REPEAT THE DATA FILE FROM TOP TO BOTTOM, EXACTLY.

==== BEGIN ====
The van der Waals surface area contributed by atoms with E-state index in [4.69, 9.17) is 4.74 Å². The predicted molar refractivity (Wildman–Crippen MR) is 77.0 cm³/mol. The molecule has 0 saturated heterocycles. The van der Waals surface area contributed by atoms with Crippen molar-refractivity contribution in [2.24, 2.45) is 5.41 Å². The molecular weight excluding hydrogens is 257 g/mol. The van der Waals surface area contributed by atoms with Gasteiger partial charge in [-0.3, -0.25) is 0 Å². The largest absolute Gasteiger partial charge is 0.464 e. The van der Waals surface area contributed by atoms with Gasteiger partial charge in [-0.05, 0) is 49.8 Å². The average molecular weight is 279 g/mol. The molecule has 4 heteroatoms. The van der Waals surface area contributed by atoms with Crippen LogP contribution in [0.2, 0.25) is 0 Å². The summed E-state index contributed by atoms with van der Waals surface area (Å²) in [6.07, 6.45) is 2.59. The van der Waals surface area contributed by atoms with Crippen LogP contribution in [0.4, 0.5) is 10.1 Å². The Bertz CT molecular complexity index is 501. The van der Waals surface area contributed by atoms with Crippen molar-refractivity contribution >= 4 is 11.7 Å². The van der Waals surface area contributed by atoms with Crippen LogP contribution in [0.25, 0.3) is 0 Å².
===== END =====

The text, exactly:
The van der Waals surface area contributed by atoms with E-state index in [4.69, 9.17) is 4.74 Å². The predicted molar refractivity (Wildman–Crippen MR) is 77.0 cm³/mol. The molecule has 0 saturated heterocycles. The van der Waals surface area contributed by atoms with Crippen molar-refractivity contribution in [2.24, 2.45) is 5.41 Å². The molecular weight excluding hydrogens is 257 g/mol. The van der Waals surface area contributed by atoms with Gasteiger partial charge in [-0.3, -0.25) is 0 Å². The largest absolute Gasteiger partial charge is 0.464 e. The van der Waals surface area contributed by atoms with Gasteiger partial charge in [-0.05, 0) is 49.8 Å². The average molecular weight is 279 g/mol. The molecule has 4 heteroatoms. The van der Waals surface area contributed by atoms with Crippen LogP contribution in [0.2, 0.25) is 0 Å². The summed E-state index contributed by atoms with van der Waals surface area (Å²) in [6.07, 6.45) is 2.59. The van der Waals surface area contributed by atoms with Crippen LogP contribution in [0.4, 0.5) is 10.1 Å². The Bertz CT molecular complexity index is 501. The van der Waals surface area contributed by atoms with Crippen molar-refractivity contribution >= 4 is 11.7 Å². The van der Waals surface area contributed by atoms with Crippen LogP contribution in [0.25, 0.3) is 0 Å².